Those who formerly experienced idle time in elevators or at the gas pump already know it-video is everywhere. And where there's video, there's often audio. Thus, behind the scenes, audio and video wire, cable, and fiber optics are running the show.
The unmitigated growth of audio and video signal distribution is not without boundaries. The Restriction of Hazardous Substances (RoHS) directive was adopted in 2003 by the European Union, and the initiative has already begun to work its way through the legislative process in the U.S. This will mean that RoHS compliant wire and cable is required for commercial projects.
Next on the horizon is halogen-free cable, says Kirk Horlbeck, Liberty Wire and Cable's senior vice president for corporate marketing and international business development. "Even in minor building fires, halogen constituents in the fumes create dangerous situations," Horlbeck said, "so there's been a big push for halogen-free products, which are often referred to as low smoke zero halogen (LSZH) materials."
Fiber vs. copper
The inner workings of wire and cable have also been affected by materials costs. The cost of copper has risen significantly in recent years, leading to some new factors in the infrastructure equation. In some cases, the cost of a traditional copper installation has escalated to a point where designers and integrators are taking a fresh look at fiber optics.
"We're seeing more and more people recognizing that it's not just a large installation, long-distance technology, that fiber has some real technical and economic advantages as you go down the scale in complexity and distance," noted John Lopinto, president and CEO of Communications Specialties. "It's still not the answer for everything all the time, but it just keeps finding more applications as the cost of copper goes up and the price of fiber comes down."
Meanwhile, the cost of fiber optic products is actually decreasing while their functionality is increasing. If this weren't enough, fiber is also experiencing enhanced appeal in light of higher bandwidth required by the migration to 1080p and HD-SDI in video signal distribution.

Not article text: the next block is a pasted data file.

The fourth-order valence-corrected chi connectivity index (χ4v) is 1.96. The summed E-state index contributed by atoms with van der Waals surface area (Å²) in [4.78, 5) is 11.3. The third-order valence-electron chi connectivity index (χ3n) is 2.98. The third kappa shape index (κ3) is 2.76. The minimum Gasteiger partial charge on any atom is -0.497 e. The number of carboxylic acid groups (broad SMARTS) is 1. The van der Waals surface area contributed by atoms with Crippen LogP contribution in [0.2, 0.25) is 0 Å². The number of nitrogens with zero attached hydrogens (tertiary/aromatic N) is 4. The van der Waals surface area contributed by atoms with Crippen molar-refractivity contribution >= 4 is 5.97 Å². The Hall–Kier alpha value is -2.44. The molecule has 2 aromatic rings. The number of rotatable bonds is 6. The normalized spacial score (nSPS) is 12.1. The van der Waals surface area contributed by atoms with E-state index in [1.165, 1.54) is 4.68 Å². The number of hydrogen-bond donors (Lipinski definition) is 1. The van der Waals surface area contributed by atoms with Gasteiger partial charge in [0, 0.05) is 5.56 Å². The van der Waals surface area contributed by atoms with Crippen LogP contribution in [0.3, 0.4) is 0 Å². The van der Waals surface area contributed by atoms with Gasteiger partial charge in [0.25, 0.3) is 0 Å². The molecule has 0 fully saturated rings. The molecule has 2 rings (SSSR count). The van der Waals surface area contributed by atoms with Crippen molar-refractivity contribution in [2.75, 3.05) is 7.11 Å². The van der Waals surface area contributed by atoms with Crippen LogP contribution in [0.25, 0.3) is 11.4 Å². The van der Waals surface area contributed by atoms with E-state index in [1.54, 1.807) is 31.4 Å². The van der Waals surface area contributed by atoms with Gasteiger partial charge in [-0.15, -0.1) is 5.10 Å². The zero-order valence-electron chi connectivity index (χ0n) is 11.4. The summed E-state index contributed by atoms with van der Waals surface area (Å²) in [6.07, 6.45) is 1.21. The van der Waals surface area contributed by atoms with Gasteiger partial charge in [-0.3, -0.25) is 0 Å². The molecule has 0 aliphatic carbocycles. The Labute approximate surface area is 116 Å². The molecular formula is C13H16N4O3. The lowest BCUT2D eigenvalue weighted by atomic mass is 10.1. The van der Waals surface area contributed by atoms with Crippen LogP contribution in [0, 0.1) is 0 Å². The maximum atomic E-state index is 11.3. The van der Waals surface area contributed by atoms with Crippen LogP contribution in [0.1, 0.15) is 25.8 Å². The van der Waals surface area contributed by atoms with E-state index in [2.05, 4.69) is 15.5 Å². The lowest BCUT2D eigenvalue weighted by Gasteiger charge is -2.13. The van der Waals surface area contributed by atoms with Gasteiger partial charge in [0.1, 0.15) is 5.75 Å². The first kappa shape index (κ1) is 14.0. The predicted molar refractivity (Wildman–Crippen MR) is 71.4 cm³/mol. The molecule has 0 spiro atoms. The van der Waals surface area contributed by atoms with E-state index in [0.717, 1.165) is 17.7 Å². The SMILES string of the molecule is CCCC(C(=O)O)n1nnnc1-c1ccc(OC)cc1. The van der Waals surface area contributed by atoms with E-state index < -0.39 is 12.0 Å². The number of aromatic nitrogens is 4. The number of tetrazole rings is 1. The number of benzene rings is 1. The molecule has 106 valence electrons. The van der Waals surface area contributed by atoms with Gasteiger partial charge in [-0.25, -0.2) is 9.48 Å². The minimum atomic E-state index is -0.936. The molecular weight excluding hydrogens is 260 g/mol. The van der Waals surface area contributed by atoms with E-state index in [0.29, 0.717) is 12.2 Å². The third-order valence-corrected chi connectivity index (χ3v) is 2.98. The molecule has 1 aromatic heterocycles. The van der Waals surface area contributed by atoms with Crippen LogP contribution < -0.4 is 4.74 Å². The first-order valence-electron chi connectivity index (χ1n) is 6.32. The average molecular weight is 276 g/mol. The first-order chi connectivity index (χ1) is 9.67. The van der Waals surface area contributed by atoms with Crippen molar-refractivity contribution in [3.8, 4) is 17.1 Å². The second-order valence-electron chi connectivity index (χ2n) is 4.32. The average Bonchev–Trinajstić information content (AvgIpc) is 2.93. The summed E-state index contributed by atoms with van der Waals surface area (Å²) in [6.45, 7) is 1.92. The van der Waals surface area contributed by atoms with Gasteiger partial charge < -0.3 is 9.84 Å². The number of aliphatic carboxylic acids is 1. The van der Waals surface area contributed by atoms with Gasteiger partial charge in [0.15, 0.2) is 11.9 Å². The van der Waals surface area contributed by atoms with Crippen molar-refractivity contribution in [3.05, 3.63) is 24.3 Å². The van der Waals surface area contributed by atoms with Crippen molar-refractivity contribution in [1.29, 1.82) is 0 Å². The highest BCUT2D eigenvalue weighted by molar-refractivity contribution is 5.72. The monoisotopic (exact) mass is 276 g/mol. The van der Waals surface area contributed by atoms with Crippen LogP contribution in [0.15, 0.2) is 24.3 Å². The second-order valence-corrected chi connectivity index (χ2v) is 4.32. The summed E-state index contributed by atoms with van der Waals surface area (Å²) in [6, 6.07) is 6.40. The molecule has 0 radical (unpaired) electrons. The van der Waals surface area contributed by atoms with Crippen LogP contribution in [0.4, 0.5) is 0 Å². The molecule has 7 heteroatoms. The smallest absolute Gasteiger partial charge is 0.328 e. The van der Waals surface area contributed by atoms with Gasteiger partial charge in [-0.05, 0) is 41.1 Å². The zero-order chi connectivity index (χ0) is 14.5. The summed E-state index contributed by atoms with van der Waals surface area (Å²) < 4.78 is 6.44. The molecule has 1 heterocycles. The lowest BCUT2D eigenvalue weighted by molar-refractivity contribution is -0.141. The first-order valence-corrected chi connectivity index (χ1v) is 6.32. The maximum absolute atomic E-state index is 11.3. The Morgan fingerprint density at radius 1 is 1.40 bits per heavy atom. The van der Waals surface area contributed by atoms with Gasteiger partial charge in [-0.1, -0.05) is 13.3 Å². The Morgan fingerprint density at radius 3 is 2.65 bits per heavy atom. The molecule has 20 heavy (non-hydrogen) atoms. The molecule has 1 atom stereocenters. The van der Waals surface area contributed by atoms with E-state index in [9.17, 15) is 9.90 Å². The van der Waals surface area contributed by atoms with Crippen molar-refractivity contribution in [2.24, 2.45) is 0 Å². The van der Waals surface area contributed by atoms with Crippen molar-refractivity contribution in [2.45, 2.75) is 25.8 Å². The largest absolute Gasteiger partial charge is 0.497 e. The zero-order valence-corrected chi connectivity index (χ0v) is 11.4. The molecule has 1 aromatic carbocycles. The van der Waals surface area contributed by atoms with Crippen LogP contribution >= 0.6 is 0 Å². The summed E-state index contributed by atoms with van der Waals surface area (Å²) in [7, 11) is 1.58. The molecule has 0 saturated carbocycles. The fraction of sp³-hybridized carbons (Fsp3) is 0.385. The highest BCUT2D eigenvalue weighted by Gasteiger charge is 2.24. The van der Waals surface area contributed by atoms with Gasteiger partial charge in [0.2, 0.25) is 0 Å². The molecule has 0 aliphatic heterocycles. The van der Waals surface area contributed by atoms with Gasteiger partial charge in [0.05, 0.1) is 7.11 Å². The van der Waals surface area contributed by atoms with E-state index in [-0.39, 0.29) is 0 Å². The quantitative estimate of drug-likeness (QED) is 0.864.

Higher bandwidth is the name of the game in the UTP cable sector as well. The buzzword these days is "augmented Cat-6," which is the type of cable required for 10GigBase-T, and hence is being widely used for infrastructure wiring. "Most new installations are incorporating this type of cable, even if their current switchers and routers cannot handle the 10 Gigabit speeds as yet," observed Ali Haghjoo, CEO of Hall Research. "This is done in anticipation of inevitable reduction in costs and future upgrades to their hardware."
Augmented Cat-6 has its drawbacks, of course. Its outer diameter is about 50 percent larger than Cat-5, and it is fairly stiff, which means a larger bend radius, and Haghjoo suggests that it can be accommodated with a dual-gang wall plate.
It may be sometime before installers have the option of taking things to the next level with Cat-7, which can also handle 10 Gigabit speeds, as its complex construction and costs that exceed those of fiber optic cable often take it out of consideration at this time.
The reliable and ever-present Cat-5e cable continues to gain foothold, as it replaces traditional audio and video cables in many applications. However, even with component video traveling safely more than 1000 feet on Cat-5e if managed properly with the proper devices, coax remains a favorite of video purists and integrators designing projects where image quality is key.
"UTP is creating even more of an impact on the audio side," observed Kip Coates, marketing manager for Belden. Numerous audio networking protocols are making it easy to send 256 channels of audio down one four-pair cable, which is a fairly appealing conversion that is benefiting installations of many sizes.